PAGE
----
‘You Can’t Afford To Make Mistakes’: Will Pence Emerge From Coronavirus A Hero Or A Scapegoat?
No one is denying the pressure that Vice President Mike Pence faces after President Donald Trump put him in charge of the country's coronavirus response. So far, Pence has borrowed a page from his gubernatorial playbook by attempting to control government messaging as it relates to coronavirus, and that lack of transparency is drawing criticism. But the vice president is expected to ramp up communications staffing in the coming days. Meanwhile, top health officials in the Trump administration are all adjusting to living under the microscope.
‘This Is The Equivalent Of War’: Pence Faces The Toughest Test Of The Trump Era
Behind Vice President Mike Pence’s steady demeanor and steely look since taking charge of the U.S. government response to coronavirus is a cruel truth: He will emerge either as the architect of a successful containment strategy — boosting his own resumé and President Donald Trump’s reelection odds — or deal a potentially fatal blow to his political aspirations. In the days since Trump tapped his right-hand man to lead the administration’s coronavirus task force, people in Pence’s orbit have been warning him of the gravity of this moment. Some have offered encouragement and advice from afar. Others have used Twitter and TV appearances to tamp down concerns about public health risks and economic disruptions. (Orr, 3/2)
The New York Times:
Pence Says Risk To Americans From Coronavirus Remains Low
Vice President Mike Pence said on Monday the risk to Americans from coronavirus remains low, after authorities in Washington state announced the deaths of four more people, raising the U.S. death toll to six. (3/2)
'You Don't Want To Go To War With A President'
Anthony Fauci might be the one person everyone in Washington trusts right now. But at 79, the director of the National Institute of Allergy and Infectious Diseases is in the thick of one of the biggest battles of 35 years in the role: The race to contain coronavirus when the nation is deeply polarized and misinformation can spread with one tweet — sometimes, from the president himself. (Owermohle, 3/3)
Trump's Team Shifts Tone From Preventing Coronavirus To Containing It
Top Trump administration officials are shifting their message on the coronavirus outbreak, emphasizing efforts to contain, rather than prevent, the disease. The tone at a Monday afternoon White House briefing with Vice President Mike Pence and members of Trump's coronavirus task force marked a notable change from earlier efforts to tamp down fear of community spread of the disease — a tacit acknowledgment of a surge in new cases over the past two days and six reported deaths. There are currently 43 confirmed cases in the U.S., including 26 involving people who had no known exposure to the virus. (Ehley, 3/2)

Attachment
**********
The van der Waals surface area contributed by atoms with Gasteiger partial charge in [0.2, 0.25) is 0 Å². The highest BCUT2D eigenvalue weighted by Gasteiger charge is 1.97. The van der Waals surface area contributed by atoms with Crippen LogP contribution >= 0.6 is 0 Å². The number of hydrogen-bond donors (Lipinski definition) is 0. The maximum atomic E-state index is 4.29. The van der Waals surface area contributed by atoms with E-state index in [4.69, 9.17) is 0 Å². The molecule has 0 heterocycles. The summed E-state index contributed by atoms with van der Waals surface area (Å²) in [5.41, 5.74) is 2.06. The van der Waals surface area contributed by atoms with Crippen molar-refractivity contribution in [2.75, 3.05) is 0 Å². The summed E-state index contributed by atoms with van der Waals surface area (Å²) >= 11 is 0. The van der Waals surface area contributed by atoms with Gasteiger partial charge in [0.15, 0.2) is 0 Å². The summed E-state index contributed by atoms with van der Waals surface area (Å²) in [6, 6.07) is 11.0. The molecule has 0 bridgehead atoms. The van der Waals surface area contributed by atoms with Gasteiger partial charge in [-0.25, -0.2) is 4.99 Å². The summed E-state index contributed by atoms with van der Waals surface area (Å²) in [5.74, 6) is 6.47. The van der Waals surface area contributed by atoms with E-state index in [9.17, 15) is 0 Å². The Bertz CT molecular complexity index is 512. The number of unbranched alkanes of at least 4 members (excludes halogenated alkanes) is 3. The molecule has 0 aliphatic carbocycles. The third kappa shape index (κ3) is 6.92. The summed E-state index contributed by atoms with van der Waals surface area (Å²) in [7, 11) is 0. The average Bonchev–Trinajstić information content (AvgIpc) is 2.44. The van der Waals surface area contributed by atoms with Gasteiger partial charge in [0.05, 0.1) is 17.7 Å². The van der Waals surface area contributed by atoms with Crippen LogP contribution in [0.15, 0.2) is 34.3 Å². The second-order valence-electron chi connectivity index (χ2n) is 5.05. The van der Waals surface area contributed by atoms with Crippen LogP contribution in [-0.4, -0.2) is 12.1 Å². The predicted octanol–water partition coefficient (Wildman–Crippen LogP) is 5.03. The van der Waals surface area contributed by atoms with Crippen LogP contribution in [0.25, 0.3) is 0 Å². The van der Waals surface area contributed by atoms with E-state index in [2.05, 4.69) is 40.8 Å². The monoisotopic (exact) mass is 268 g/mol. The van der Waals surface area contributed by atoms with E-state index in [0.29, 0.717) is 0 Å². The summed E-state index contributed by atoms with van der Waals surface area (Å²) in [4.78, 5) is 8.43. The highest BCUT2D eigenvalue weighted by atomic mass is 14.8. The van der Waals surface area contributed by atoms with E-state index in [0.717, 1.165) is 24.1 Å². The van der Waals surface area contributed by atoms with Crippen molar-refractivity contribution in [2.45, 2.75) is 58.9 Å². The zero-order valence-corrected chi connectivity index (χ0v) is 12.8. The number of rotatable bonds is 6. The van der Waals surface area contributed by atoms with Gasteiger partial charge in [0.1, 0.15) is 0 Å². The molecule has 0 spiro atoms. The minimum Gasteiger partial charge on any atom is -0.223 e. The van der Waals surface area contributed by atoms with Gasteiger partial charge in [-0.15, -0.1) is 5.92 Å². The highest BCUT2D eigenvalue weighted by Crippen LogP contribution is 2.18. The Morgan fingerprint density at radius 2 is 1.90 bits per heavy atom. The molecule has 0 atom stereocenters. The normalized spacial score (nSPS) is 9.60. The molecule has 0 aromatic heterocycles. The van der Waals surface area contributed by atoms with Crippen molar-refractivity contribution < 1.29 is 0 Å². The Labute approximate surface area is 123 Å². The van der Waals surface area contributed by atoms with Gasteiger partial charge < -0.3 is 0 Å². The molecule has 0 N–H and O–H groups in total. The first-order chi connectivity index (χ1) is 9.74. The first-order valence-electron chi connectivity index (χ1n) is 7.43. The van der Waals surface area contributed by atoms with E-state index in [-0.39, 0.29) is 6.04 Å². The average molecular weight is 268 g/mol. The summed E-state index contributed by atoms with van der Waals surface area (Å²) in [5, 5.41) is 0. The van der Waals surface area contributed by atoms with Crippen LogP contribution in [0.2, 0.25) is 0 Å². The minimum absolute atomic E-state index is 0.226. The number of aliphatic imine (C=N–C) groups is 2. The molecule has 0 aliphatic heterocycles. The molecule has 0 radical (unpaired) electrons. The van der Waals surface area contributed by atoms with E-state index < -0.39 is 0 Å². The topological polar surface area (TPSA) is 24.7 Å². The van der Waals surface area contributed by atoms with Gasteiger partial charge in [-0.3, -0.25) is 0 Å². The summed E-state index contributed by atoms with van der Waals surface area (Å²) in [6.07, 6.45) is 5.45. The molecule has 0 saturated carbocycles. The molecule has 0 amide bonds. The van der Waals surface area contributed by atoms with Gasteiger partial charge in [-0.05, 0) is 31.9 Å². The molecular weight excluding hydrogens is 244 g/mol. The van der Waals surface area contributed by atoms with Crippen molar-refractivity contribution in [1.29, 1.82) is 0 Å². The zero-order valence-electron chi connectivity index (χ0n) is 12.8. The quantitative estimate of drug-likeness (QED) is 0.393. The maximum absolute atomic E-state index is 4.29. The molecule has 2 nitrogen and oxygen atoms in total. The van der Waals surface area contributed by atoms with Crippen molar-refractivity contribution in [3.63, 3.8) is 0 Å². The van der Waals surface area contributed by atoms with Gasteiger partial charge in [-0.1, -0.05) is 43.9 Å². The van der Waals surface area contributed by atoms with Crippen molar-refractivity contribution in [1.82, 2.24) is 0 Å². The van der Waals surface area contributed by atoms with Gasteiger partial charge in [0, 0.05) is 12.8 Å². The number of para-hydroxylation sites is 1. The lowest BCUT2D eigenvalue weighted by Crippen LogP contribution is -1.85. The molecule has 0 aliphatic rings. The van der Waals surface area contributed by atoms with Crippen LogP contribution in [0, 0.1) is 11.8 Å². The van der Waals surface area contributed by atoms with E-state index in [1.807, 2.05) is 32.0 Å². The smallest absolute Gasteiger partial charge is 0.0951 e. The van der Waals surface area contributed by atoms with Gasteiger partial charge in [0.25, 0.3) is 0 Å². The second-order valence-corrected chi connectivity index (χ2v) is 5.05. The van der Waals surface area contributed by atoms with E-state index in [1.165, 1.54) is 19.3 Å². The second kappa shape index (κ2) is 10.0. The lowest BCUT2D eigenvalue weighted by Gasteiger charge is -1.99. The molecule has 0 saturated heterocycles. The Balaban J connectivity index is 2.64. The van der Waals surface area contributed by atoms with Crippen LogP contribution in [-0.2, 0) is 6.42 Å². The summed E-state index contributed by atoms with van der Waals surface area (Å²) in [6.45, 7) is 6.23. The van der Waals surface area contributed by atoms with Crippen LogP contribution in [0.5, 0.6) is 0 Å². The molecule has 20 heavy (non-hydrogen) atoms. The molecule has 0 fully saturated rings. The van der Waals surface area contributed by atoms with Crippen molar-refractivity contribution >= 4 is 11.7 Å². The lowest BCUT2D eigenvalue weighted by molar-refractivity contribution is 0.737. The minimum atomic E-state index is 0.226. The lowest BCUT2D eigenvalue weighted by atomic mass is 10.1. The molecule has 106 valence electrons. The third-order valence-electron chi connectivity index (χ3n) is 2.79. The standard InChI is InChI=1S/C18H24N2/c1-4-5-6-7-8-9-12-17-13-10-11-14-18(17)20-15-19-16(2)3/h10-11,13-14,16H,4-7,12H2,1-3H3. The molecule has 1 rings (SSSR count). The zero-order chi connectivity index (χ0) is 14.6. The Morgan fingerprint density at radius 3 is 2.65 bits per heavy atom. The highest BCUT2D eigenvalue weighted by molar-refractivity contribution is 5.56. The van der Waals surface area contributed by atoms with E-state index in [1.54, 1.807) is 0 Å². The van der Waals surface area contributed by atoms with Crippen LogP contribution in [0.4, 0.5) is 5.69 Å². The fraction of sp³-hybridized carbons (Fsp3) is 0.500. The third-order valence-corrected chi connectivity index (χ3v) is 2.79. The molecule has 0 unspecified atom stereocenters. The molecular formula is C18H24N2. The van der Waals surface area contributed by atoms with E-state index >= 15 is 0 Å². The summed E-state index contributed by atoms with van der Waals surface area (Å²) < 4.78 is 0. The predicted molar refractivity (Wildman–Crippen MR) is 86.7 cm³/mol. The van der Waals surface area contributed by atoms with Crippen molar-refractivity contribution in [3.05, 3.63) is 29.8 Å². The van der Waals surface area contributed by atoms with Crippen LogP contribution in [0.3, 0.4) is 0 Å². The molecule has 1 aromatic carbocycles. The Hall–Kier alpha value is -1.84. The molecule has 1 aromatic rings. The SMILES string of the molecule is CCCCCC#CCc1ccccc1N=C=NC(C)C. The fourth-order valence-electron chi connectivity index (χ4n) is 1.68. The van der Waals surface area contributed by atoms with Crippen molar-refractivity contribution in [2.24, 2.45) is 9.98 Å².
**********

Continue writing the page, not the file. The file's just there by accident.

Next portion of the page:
HHS Taps Kadlec To Run Department’s Coronavirus Response
HHS is putting its top emergency preparedness official in charge of coordinating the department’s coronavirus response — a sign of renewed urgency toward combating the worsening outbreak, according to an internal announcement obtained by POLITICO. The directive circulated this afternoon designated Assistant Secretary for Preparedness and Response Robert Kadlec with managing the response across the government’s health agencies. (Cancryn, 3/2)
Spread Of Coronavirus Gives White House A Grave Stress Test
The White House's capacity to control the coronavirus crisis, the credibility of its upbeat messaging and its efforts to build public trust are about to face a grave test as health officials report a spike in confirmed cases and new deaths on US soil. Reassurances by President Donald Trump and his top aides that Americans should remain calm went only so far on a day when the number of American fatalities jumped to six, the total of cases topped 100 and experts warned that the true scale of infections was likely far higher than the spotty medical testing carried out so far shows. (Collinson, 3/3)
And in other news —
The New York Times:
Defense Secretary Warns Commanders Not To Surprise Trump On Coronavirus
Defense Secretary Mark T. Esper has urged American military commanders overseas not to make any decisions related to the coronavirus that might surprise the White House or run afoul of President Trump’s messaging on the growing health challenge, American officials said. Mr. Esper’s directive, delivered last week during a video teleconference call with combatant commanders around the world, is the latest iteration of Mr. Trump’s efforts to manage public fears over the disease, even as it continues to spread around the world. (Schmitt and Cooper, 3/2)
Los Angeles Times:
What Can The Government Force People To Do To Fight Coronavirus?
What policy measures are available to stop the spread of disease in the United States? From the nation’s borders to the thresholds of our homes, public health officials have a range of options for slowing or stopping the spread of an infectious disease. Think of it as a layered defense. Generally speaking, as those measures get closer to home, they sweep in more people and become more controversial. (Healy, 3/2)
The Washington Post:
Major Airlines, U.S. Officials Clash Over Passenger Tracking Related To Coronavirus Cases
U.S. officials are pressuring airline executives to turn over the email addresses and phone numbers of international passengers as the Trump administration tries to track who may have been exposed to the coronavirus, according to five people briefed on the situation. Government officials have said they need the data so they can warn local authorities about who might have been exposed to the virus. But the airline industry has balked, saying the federal government should instead share information it already collects among different agencies and come up with a system for obtaining the rest. (Stein, Sun and Aratani, 3/2)